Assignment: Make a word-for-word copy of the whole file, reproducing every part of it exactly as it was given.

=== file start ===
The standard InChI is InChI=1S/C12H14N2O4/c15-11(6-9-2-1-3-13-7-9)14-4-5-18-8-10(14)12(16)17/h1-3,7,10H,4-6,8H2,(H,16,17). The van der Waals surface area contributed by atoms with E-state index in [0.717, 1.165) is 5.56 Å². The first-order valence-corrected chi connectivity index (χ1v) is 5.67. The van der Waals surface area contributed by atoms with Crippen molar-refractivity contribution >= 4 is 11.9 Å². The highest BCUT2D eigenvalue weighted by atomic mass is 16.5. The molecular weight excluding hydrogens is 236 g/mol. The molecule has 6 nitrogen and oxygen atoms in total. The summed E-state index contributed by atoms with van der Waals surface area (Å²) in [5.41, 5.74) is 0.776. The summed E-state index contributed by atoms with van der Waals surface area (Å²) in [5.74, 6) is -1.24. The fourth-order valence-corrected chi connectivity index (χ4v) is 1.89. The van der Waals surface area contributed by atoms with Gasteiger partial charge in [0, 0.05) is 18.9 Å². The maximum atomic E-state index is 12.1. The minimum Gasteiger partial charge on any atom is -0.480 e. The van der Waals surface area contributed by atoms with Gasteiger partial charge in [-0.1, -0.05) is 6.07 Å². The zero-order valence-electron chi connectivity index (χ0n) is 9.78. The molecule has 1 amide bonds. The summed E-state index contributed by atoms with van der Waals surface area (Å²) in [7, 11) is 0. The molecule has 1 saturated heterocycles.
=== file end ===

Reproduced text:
The standard InChI is InChI=1S/C12H14N2O4/c15-11(6-9-2-1-3-13-7-9)14-4-5-18-8-10(14)12(16)17/h1-3,7,10H,4-6,8H2,(H,16,17). The van der Waals surface area contributed by atoms with E-state index in [0.717, 1.165) is 5.56 Å². The first-order valence-corrected chi connectivity index (χ1v) is 5.67. The van der Waals surface area contributed by atoms with Crippen molar-refractivity contribution >= 4 is 11.9 Å². The highest BCUT2D eigenvalue weighted by atomic mass is 16.5. The molecular weight excluding hydrogens is 236 g/mol. The molecule has 6 nitrogen and oxygen atoms in total. The summed E-state index contributed by atoms with van der Waals surface area (Å²) in [5.41, 5.74) is 0.776. The summed E-state index contributed by atoms with van der Waals surface area (Å²) in [5.74, 6) is -1.24. The fourth-order valence-corrected chi connectivity index (χ4v) is 1.89. The van der Waals surface area contributed by atoms with Gasteiger partial charge in [0, 0.05) is 18.9 Å². The maximum atomic E-state index is 12.1. The minimum Gasteiger partial charge on any atom is -0.480 e. The van der Waals surface area contributed by atoms with Gasteiger partial charge in [-0.1, -0.05) is 6.07 Å². The zero-order valence-electron chi connectivity index (χ0n) is 9.78. The molecule has 1 amide bonds. The summed E-state index contributed by atoms with van der Waals surface area (Å²) in [7, 11) is 0. The molecule has 1 saturated heterocycles.